Let’s face it: marriage is hard work, and the stress of family, household, and life commitments can create friction within the marriage. When your marriage is struggling to stay alive and communication degrades into arguments, it’s important to stop what you’re doing and consider healthier options. One such option a marriage therapist might recommend is a marriage sabbatical. A marriage sabbatical differs from separation, as a separation is intended for couples on the brink of divorce. The intention of a sabbatical is to take a break from each other in order to step back and redirect your own goals rather than engaging in exhausting arguments. It allows you to experience the absence of your partner, miss their presence in your life, and begin restoring your respect and kindness towards each other. A marriage sabbatical is a reset for your marriage - not a breakup.
Important considerations if you think a marriage sabbatical could help your marriage:
1. Set up the plan with the help of a therapist. Taking a marriage sabbatical is not a DIY project. A therapist will help you set boundaries, including guidelines for frequency and type of check-ins and length of time apart. More commonly successful sabbaticals last two to three weeks.
2. Sabbaticals offer a time for self-reflection - not finding someone new. A marriage sabbatical is a time to nourish your dreams, define personal goals, and gain insight into your role in marriage conflict. It’s typical to put everyone else’s needs first when raising children, but the stress you feel is often projected onto your partner. When you are away from our partner, you gain clarity: your stress is not their fault, and it is your responsibility to manage it more effectively.
3. A marriage sabbatical is a "we" decision to improve the marriage, not a "me" decision to run away. The success of a marriage sabbatical is dependent upon both partners' commitment to improving their relationship and to begin encouraging each other to achieve their personal goals that add meaning to their life. When couples first marry, they promise to honor and cherish, but that is too often replaced with arguing as stress mounts. A sabbatical restores the meaning of marriage vows.
Sometimes couples view a break from each other as a failure. However, in the case of a marriage sabbatical, taking a break from each other can lead couples to love and cherish their partner more. Below I have listed pros and cons for initiating a marriage sabbatical. Discussing these openly with each other and your therapist can help you make a wise decision for your marriage.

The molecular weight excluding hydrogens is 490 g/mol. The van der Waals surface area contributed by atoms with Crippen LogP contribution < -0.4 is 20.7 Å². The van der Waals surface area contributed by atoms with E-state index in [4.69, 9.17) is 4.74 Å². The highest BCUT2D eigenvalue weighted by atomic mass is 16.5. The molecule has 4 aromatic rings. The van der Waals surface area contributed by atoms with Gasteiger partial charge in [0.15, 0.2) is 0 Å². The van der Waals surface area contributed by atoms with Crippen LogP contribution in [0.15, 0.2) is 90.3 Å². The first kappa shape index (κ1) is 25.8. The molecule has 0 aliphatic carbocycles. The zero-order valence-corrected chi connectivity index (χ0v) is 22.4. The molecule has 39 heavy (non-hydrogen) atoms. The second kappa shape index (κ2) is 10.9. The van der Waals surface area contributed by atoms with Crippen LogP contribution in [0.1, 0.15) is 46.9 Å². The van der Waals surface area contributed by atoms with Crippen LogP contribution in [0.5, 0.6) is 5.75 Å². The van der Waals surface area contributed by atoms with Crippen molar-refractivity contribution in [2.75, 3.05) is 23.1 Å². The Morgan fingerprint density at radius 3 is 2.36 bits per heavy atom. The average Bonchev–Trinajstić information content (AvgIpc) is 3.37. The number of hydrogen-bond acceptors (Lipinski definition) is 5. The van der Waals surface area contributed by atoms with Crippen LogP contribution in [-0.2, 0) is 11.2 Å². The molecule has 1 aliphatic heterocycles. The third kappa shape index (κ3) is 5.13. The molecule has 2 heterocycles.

● When guided by a therapist, time apart can give you clarity about your needs and desires so that you’re more capable of expressing them to your partner.
● You can more easily identify your contributions to the relationship and work on unresolved issues in your life that are being projected onto the marriage. For example, you cannot blame your partner for feeling sad if you are unwilling to seek the medical and emotional care you need. It is not your partner’s job to make you feel happy.
● If you’re overwhelmed and stressed, a marriage sabbatical can help you gain insight into your life stressors and help give you a new perspective. Blaming your partner for your stress is not helpful or emotionally mature.
● When implemented ineffectively, a marriage sabbatical can destroy trust and lead to resentment. In fact, the results can be catastrophic if one spouse opposes the idea of a sabbatical, and you take one anyway.
● If a marriage sabbatical is sought for ingenuine reasons, such as escaping marriage commitment, the marriage will ultimately suffer and destroy trust and security.
● If children are involved, couples must hammer out a plan together to help the children feel safe and secure. When children don’t understand what is happening, they blame themselves. Sometimes their behavior may regress due to feeling abandoned.
If a couple is committed to each other and the plan is designed by a licensed therapist, marriage sabbaticals can be restorative to a stressed marriage. By giving permission to each partner to take some space, sabbaticals offer an opportunity for each individual to redirect current unhealthy patterns of communication, change perspective, and work on themselves to become the partner they promised to be when they recited their wedding vows.